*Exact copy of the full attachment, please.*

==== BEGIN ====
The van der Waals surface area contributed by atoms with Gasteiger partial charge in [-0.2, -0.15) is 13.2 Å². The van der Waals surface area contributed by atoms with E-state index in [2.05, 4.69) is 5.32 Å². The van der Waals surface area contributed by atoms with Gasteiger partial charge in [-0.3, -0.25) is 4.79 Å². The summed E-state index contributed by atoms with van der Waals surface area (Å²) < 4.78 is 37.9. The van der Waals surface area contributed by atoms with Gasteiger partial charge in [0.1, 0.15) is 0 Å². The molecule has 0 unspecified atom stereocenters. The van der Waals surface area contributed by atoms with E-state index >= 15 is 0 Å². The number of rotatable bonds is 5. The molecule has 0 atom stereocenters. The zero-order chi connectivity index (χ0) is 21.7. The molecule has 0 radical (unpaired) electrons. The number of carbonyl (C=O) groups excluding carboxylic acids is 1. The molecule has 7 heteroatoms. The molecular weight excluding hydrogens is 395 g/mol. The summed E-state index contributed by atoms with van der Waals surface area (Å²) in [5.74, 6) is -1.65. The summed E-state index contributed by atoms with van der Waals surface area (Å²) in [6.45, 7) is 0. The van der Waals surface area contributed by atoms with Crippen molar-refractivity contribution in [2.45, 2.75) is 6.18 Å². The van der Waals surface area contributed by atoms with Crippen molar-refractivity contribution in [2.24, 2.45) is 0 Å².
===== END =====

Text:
The van der Waals surface area contributed by atoms with Gasteiger partial charge in [-0.2, -0.15) is 13.2 Å². The van der Waals surface area contributed by atoms with E-state index in [2.05, 4.69) is 5.32 Å². The van der Waals surface area contributed by atoms with Gasteiger partial charge in [-0.3, -0.25) is 4.79 Å². The summed E-state index contributed by atoms with van der Waals surface area (Å²) < 4.78 is 37.9. The van der Waals surface area contributed by atoms with Gasteiger partial charge in [0.1, 0.15) is 0 Å². The molecule has 0 unspecified atom stereocenters. The van der Waals surface area contributed by atoms with E-state index >= 15 is 0 Å². The number of rotatable bonds is 5. The molecule has 0 atom stereocenters. The zero-order chi connectivity index (χ0) is 21.7. The molecule has 0 radical (unpaired) electrons. The number of carbonyl (C=O) groups excluding carboxylic acids is 1. The molecule has 7 heteroatoms. The molecular weight excluding hydrogens is 395 g/mol. The summed E-state index contributed by atoms with van der Waals surface area (Å²) in [5.74, 6) is -1.65. The summed E-state index contributed by atoms with van der Waals surface area (Å²) in [6.45, 7) is 0. The van der Waals surface area contributed by atoms with Crippen molar-refractivity contribution in [2.45, 2.75) is 6.18 Å². The van der Waals surface area contributed by atoms with Crippen molar-refractivity contribution in [2.24, 2.45) is 0 Å².